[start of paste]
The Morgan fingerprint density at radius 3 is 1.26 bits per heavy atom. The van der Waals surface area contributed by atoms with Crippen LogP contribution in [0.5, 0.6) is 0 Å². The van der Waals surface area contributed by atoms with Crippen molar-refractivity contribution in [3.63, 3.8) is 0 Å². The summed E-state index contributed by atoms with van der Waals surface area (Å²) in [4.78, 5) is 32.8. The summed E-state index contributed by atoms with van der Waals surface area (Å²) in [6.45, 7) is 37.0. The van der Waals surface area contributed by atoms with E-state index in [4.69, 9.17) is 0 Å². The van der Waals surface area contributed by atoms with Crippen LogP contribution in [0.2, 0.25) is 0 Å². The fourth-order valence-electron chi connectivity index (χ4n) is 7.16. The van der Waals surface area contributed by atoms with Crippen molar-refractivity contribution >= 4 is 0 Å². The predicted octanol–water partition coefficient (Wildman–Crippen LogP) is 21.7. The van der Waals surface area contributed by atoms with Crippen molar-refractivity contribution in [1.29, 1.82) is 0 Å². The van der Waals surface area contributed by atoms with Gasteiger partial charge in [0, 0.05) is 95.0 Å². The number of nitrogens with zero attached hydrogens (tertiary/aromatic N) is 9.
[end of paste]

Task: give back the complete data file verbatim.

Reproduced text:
The Morgan fingerprint density at radius 3 is 1.26 bits per heavy atom. The van der Waals surface area contributed by atoms with Crippen LogP contribution in [0.5, 0.6) is 0 Å². The van der Waals surface area contributed by atoms with Crippen molar-refractivity contribution in [3.63, 3.8) is 0 Å². The summed E-state index contributed by atoms with van der Waals surface area (Å²) in [4.78, 5) is 32.8. The summed E-state index contributed by atoms with van der Waals surface area (Å²) in [6.45, 7) is 37.0. The van der Waals surface area contributed by atoms with E-state index in [4.69, 9.17) is 0 Å². The van der Waals surface area contributed by atoms with Crippen LogP contribution in [0.2, 0.25) is 0 Å². The fourth-order valence-electron chi connectivity index (χ4n) is 7.16. The van der Waals surface area contributed by atoms with Crippen molar-refractivity contribution >= 4 is 0 Å². The predicted octanol–water partition coefficient (Wildman–Crippen LogP) is 21.7. The van der Waals surface area contributed by atoms with Crippen molar-refractivity contribution in [1.29, 1.82) is 0 Å². The van der Waals surface area contributed by atoms with Gasteiger partial charge in [0, 0.05) is 95.0 Å². The number of nitrogens with zero attached hydrogens (tertiary/aromatic N) is 9.